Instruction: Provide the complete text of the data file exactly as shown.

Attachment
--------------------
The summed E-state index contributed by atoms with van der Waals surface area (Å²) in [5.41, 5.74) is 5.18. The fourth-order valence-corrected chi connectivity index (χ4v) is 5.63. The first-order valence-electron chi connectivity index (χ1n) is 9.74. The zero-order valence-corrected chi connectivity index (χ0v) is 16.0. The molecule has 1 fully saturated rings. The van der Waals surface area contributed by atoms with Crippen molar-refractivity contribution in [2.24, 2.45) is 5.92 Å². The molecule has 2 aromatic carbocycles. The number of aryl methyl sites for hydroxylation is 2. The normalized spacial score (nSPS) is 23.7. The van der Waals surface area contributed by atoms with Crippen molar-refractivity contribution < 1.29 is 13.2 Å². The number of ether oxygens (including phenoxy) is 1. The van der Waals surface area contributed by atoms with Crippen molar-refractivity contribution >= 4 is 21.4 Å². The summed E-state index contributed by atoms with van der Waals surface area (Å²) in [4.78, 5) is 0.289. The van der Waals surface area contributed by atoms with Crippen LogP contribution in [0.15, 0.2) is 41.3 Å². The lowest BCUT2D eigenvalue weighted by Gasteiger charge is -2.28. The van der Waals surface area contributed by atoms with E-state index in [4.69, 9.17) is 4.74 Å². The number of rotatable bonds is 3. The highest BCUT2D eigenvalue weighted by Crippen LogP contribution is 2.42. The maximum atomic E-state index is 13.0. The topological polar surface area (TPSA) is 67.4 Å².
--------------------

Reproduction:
The summed E-state index contributed by atoms with van der Waals surface area (Å²) in [5.41, 5.74) is 5.18. The fourth-order valence-corrected chi connectivity index (χ4v) is 5.63. The first-order valence-electron chi connectivity index (χ1n) is 9.74. The zero-order valence-corrected chi connectivity index (χ0v) is 16.0. The molecule has 1 fully saturated rings. The van der Waals surface area contributed by atoms with Crippen molar-refractivity contribution in [2.24, 2.45) is 5.92 Å². The molecule has 2 aromatic carbocycles. The number of aryl methyl sites for hydroxylation is 2. The normalized spacial score (nSPS) is 23.7. The van der Waals surface area contributed by atoms with Crippen molar-refractivity contribution < 1.29 is 13.2 Å². The number of ether oxygens (including phenoxy) is 1. The van der Waals surface area contributed by atoms with Crippen molar-refractivity contribution >= 4 is 21.4 Å². The summed E-state index contributed by atoms with van der Waals surface area (Å²) in [4.78, 5) is 0.289. The van der Waals surface area contributed by atoms with Crippen LogP contribution in [0.15, 0.2) is 41.3 Å². The lowest BCUT2D eigenvalue weighted by Gasteiger charge is -2.28. The van der Waals surface area contributed by atoms with E-state index in [4.69, 9.17) is 4.74 Å². The number of rotatable bonds is 3. The highest BCUT2D eigenvalue weighted by Crippen LogP contribution is 2.42. The maximum atomic E-state index is 13.0. The topological polar surface area (TPSA) is 67.4 Å².